Bil’s rating (out of 5): BBB
USA, 2021. Third Coast Content, Endeavor Content, Mucho Mas Media, Provident Films, Reserve Entertainment. Screenplay by Chris Dowling, Julio Quintana. Cinematography by Santiago Benet Mari. Produced by Javier Chapa, Chris George, Ben Howard, Darren Moorman, Trey Reynolds. Music by Hanan Townshend. Production Design by Mailara Santana. Costume Design by Irene Freundt.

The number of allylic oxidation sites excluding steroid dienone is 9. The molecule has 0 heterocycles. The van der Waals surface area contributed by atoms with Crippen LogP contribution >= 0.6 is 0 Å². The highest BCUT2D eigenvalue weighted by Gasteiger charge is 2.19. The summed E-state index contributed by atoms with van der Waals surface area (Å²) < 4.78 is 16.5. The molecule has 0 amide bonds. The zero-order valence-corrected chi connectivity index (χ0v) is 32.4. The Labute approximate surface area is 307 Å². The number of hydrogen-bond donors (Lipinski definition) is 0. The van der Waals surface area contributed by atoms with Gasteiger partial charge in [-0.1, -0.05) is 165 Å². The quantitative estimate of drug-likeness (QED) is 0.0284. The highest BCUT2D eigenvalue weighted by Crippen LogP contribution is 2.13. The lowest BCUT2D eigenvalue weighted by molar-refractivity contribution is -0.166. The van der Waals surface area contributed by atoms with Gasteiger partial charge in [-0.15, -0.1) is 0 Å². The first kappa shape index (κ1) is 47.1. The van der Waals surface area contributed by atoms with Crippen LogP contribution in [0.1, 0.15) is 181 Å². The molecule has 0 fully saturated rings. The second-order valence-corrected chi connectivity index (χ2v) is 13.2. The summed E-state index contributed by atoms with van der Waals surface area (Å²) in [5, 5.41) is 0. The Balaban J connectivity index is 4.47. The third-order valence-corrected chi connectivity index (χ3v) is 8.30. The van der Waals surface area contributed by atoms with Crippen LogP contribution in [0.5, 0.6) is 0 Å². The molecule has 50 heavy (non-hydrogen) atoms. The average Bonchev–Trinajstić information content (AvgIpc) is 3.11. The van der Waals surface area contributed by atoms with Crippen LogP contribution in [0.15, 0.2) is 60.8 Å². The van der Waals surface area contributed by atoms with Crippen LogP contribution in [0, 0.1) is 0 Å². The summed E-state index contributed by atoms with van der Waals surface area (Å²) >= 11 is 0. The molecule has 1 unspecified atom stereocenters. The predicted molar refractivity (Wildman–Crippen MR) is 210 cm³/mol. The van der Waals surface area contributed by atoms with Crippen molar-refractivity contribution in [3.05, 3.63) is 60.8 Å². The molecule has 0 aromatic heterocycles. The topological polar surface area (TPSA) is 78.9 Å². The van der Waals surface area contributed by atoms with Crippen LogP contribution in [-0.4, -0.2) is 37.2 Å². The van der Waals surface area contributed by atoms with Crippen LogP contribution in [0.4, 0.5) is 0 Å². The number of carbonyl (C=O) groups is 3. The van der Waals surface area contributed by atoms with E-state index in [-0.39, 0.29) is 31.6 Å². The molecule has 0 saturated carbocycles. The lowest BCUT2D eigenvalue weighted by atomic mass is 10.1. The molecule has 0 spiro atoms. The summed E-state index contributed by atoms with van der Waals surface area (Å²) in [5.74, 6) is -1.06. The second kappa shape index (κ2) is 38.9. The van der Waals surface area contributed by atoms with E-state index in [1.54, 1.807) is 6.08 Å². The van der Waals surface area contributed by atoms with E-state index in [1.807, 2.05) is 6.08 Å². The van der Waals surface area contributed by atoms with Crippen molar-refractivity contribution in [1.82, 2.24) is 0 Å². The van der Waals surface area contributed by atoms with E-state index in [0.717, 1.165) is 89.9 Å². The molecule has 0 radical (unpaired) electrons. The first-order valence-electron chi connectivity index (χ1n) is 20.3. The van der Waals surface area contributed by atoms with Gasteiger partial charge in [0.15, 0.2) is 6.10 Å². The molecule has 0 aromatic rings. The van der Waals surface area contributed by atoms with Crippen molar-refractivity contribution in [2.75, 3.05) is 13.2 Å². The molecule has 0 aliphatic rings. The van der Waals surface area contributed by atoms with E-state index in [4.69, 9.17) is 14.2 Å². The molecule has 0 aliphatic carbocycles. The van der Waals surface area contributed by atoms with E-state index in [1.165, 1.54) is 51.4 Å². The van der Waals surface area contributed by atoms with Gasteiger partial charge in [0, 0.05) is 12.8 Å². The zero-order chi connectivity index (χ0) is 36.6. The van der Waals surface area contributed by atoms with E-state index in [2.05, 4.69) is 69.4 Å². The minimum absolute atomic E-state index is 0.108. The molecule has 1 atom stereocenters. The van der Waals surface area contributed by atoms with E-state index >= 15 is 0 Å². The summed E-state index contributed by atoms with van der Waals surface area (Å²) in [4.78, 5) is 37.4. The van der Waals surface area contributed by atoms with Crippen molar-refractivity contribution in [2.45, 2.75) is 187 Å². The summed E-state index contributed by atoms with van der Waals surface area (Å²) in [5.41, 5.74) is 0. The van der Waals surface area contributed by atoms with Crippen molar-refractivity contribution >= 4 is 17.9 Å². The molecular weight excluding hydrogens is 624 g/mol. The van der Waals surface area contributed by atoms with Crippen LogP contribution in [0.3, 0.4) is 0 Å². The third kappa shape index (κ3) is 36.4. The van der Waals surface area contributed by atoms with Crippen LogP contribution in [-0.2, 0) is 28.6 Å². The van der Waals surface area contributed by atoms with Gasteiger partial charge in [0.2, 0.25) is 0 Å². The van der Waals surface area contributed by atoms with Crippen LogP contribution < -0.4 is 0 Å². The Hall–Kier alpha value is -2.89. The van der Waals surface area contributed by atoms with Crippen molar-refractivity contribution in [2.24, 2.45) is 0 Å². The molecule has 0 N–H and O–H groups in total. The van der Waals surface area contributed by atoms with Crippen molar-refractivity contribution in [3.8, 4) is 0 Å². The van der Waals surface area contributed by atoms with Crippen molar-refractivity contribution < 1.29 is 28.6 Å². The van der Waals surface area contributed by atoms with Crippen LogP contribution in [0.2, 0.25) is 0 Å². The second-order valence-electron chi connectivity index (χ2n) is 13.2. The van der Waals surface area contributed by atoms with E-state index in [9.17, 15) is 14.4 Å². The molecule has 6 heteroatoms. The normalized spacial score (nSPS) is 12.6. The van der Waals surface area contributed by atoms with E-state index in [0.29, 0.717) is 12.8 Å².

A Florida boys’ orphanage that is barely getting by is threatened with closure thanks to the lack of support funding coming in. Its optimistic director (Jimmy Gonzales), himself a survivor of a rough childhood and his own brushes with the wrong side of the law, is now on the straight and narrow and believes he can keep things going and prevent these kids from ending up on the street. A local fishing competition offers a $25,000 reward for the catching of the largest marlin, inspiring him to look up a broken-down, over the hill boat captain (Dennis Quaid) and enlist his skills. Quaid has won the competition twice already, but it has done little for his private life, living alone on his boat after being left by his wife and kid and spending his days on his boat. He is reluctant to participate but eventually relents, and the film spends days on the open water as the gruff captain softens around the good-natured kids for whom he is trying to win the big prize. Little does Gonzales know, though, that Quaid has some private sorrows of his own that involve a big secret that could affect the outcome. In terms of that outcome, there’s far too much Disneyfication in the way the orphans are presented for you to believe that this is a film about learning to live with disappointment, the actors practically break out in song at every turn (and have a surprisingly easy time struggling with a sea creature that once made Spencer Tracy’s hands bloody for days on end), but it’s a beautifully shot and good-natured family film that has moments of sharp wisdom: Quaid hearing the boys compare their bodily scars from childhood abuse is a sharp scene in which the actor takes the experience in without registering anything overt. Director Julio Quintana thankfully doesn’t overplay a moment that forms the emotional centre of a warm and satisfying watch.